What Could Have Been: Houston With Joseph YoungPosted by Mike Lemaire on December 6th, 2013
Rather than cite KenPom.com throughout, just recognize that all of the non-basic statistics used in this piece come from that site.
If he hasn’t already, Oregon coach Dana Altman should consider sending Houston coach James Dickey a gift basket or at least a thank you card, because without Dickey’s shortsightedness, the Ducks’ best player of the young season would probably still be playing for the Cougars. If you are a little confused, we are talking about junior shooting guard Joseph Young, who has quickly put himself on the early short list for Pac-12 Player of the Year honors by shooting 54 percent from the floor (including 42.4 percent from three) and averaging 20.3 points per game in the Ducks’ 8-0 start. Young has been the offensive catalyst for Oregon and looks like one of the country’s best and most efficient players, which shouldn’t be all that surprising considering he was much the same last season in Houston.
A Houston native and star at nearby Yates High School, Young initially committed to Providence coming out of high school, only to switch his commitment to the hometown school when new coach James Dickey chose to keep his father — Phi Slama Jama legend and former NBA player Michael Young — on staff as the program’s Director of Basketball Operations. The story is actually a bit more complicated than that, but that story has already been fleshed out plenty.
Young eventually suited up for Houston at the start of the 2011-12 season and he almost immediately became one of the team’s best players. He finished his freshman campaign as the team’s third-leading scorer, averaging 11.4 points, 3.5 rebounds, and 2.4 assists per game. He raised the bar even further last season when he led the team in scoring at 18.4 points per game while also chipping in 3.6 rebounds and 2.4 assists per game. The Cougars also boasted an exciting crop of freshmen led by Danuel House and Jherrod Stiggers (technically a redshirt freshman) and the thought was that Houston would take a giant step forward this season with Young spearheading the charge.
Those thoughts took a big hit when in May 2013 Dickey made the decision to reassign Michael Young from his position as director of basketball operations to some sort of community service role within the school’s athletic department. Clearly not lacking in the pride department, Young, who was one of the program’s most accomplished alumni and someone who had been involved in the program for the last 16 years, did not take kindly to the reassignment. So he did what he seems to do best, which was to run to the media with his side of the story. Drama ensued, a lawsuit was filed, but eventually Joseph Young — clearly unhappy with the way his father had been treated — ended up transferring to Eugene where he is now flourishing, much to the chagrin of Houston fans who are left wondering what could have been.
Dickey’s reasoning for reassigning Michael Young remains unknown and it will likely never become publicly known, but given his propensity for attracting unnecessary publicity, it doesn’t seem like a stretch to say Michael Young was probably a difficult employee to deal with. No matter how difficult he was to deal with, it still seems rash for Dickey to alienate his best player by effectively demoting his father. Jeff Eisenberg of The Dagger summed it up best in June when he pointed out that “Houston is probably better equipped to have staffers pick up the slack for the elder Young than to have players make up for Joseph Young’s absence.” The position is not an irrelevant one and a good Director of Operations can have a positive impact on a program, but not the same positive impact that an explosive returning leading scorer can make. You can see Dickey’s decision backfiring already this season.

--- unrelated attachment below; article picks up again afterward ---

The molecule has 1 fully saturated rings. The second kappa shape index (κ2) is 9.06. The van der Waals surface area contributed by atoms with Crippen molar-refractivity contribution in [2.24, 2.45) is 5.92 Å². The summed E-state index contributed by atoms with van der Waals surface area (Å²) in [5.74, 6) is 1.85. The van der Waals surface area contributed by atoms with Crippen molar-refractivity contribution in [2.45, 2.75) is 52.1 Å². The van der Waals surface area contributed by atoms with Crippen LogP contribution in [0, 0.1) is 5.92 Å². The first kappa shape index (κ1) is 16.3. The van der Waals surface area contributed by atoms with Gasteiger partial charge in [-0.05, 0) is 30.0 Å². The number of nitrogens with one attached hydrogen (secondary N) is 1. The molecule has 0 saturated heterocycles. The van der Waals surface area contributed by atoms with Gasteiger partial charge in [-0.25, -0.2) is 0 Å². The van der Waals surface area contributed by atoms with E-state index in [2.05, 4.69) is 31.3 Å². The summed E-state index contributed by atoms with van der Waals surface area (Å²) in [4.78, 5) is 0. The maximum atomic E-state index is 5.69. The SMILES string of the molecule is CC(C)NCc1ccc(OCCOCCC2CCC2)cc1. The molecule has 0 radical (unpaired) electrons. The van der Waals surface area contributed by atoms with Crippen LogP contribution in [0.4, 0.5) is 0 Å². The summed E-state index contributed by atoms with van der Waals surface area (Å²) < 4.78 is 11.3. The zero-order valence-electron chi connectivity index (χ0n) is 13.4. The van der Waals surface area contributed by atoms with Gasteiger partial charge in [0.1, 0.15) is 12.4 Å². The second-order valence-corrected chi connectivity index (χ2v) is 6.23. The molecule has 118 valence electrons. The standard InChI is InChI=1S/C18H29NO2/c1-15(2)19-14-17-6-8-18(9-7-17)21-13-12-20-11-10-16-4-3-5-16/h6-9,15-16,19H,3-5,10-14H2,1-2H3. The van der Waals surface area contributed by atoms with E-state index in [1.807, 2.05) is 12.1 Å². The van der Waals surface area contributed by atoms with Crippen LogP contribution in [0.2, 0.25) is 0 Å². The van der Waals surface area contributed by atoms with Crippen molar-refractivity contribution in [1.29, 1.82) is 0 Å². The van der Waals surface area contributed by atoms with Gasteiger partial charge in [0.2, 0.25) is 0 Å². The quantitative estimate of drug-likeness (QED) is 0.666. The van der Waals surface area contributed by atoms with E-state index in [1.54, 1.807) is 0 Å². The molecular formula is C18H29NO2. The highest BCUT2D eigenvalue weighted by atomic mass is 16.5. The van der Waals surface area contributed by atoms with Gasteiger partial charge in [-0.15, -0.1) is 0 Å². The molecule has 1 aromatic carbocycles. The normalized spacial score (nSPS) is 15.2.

The Cougars’ most glaring problems are on the defensive end of the floor where Young would likely make a small or negligible difference. But the team has plenty of issues on the offensive end which Young could obviously help with. For starters, the Cougars shoot just 69.5 percent from the free throw line, a weakness that Young — who has already been to the foul line more often this season than anyone on the Cougars’ roster and is shooting 83.6 percent there — could have helped improve. The Cougars are also lacking a reliable three-point gunner on the wing and are shooting just 32 percent from downtown as a team. L.J. Rose can shoot it, but he is also in charge of running the offense, and Stiggers has been nearly 10 percentage points worse from deep than he was last season. Only 21.3 percent of the Cougars’ points this season have come from beyond the arc (265th nationally) and only 22 percent of the team’s points have come from the free throw line (197th nationally). Young would undoubtedly help in both areas, not to mention the fact that he has also made better than 60 percent of his two-point attempts, which is more than 10 percentage points better than Houston’s team average of 49.6 percent.
Young staying in Houston wouldn’t have automatically made the Cougars an NCAA Tournament contender — they are too consistently awful defensively for that to happen — but at least they would have had a little more offensive firepower to help overcome some of those defensive deficiencies. Their struggles this season are important because Dickey is now in his fourth season at the helm, and while Houston has improved each year he has been in charge, the team is still no closer to returning to the NCAA Tournament than it was when he started. Jettisoning the Young family may end up costing more than just Michael Young his job.